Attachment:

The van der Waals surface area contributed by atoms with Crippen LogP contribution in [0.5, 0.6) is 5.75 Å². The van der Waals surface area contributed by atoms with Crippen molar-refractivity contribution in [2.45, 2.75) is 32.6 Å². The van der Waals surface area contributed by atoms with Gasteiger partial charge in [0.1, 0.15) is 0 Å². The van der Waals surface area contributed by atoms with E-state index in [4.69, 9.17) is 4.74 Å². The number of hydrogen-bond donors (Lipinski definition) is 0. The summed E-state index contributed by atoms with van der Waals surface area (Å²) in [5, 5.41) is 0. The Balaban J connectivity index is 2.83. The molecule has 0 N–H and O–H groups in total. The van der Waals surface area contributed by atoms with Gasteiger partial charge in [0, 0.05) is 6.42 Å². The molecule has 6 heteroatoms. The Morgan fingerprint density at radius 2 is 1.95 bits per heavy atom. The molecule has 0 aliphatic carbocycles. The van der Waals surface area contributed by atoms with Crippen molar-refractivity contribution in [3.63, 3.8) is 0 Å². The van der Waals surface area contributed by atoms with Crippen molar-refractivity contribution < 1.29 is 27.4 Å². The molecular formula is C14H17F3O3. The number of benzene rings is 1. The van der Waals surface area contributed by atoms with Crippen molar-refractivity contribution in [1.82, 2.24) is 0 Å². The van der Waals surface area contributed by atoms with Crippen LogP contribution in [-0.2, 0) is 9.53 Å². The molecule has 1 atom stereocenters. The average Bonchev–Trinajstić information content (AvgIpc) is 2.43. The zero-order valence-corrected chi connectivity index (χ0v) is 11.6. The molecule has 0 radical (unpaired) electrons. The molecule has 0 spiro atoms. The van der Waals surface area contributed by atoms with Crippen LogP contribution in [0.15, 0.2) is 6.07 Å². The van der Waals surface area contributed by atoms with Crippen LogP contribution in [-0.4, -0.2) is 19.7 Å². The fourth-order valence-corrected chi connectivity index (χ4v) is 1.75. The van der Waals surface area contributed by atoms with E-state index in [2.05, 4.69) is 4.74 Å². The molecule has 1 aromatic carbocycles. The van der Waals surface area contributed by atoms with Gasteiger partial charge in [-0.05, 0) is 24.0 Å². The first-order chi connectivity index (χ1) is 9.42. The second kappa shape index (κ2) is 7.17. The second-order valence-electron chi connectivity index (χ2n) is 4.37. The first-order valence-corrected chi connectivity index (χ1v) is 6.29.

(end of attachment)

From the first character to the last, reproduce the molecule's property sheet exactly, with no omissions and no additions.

The van der Waals surface area contributed by atoms with Crippen LogP contribution in [0.5, 0.6) is 5.75 Å². The van der Waals surface area contributed by atoms with Crippen molar-refractivity contribution in [2.45, 2.75) is 32.6 Å². The van der Waals surface area contributed by atoms with Gasteiger partial charge in [0.1, 0.15) is 0 Å². The van der Waals surface area contributed by atoms with E-state index in [4.69, 9.17) is 4.74 Å². The number of hydrogen-bond donors (Lipinski definition) is 0. The summed E-state index contributed by atoms with van der Waals surface area (Å²) in [5, 5.41) is 0. The Balaban J connectivity index is 2.83. The molecule has 0 N–H and O–H groups in total. The van der Waals surface area contributed by atoms with Gasteiger partial charge in [0, 0.05) is 6.42 Å². The molecule has 6 heteroatoms. The Morgan fingerprint density at radius 2 is 1.95 bits per heavy atom. The molecule has 0 aliphatic carbocycles. The van der Waals surface area contributed by atoms with Crippen molar-refractivity contribution in [3.63, 3.8) is 0 Å². The van der Waals surface area contributed by atoms with Crippen molar-refractivity contribution < 1.29 is 27.4 Å². The molecular formula is C14H17F3O3. The number of benzene rings is 1. The van der Waals surface area contributed by atoms with Crippen molar-refractivity contribution in [1.82, 2.24) is 0 Å². The van der Waals surface area contributed by atoms with Crippen LogP contribution in [-0.2, 0) is 9.53 Å². The molecule has 1 atom stereocenters. The average Bonchev–Trinajstić information content (AvgIpc) is 2.43. The zero-order valence-corrected chi connectivity index (χ0v) is 11.6. The molecule has 0 radical (unpaired) electrons. The molecule has 0 spiro atoms. The van der Waals surface area contributed by atoms with Crippen LogP contribution in [0.15, 0.2) is 6.07 Å². The van der Waals surface area contributed by atoms with Crippen LogP contribution in [-0.4, -0.2) is 19.7 Å². The fourth-order valence-corrected chi connectivity index (χ4v) is 1.75. The van der Waals surface area contributed by atoms with E-state index in [2.05, 4.69) is 4.74 Å². The molecule has 1 aromatic carbocycles. The van der Waals surface area contributed by atoms with Gasteiger partial charge in [-0.05, 0) is 24.0 Å². The first-order chi connectivity index (χ1) is 9.42. The second kappa shape index (κ2) is 7.17. The second-order valence-electron chi connectivity index (χ2n) is 4.37. The first-order valence-corrected chi connectivity index (χ1v) is 6.29.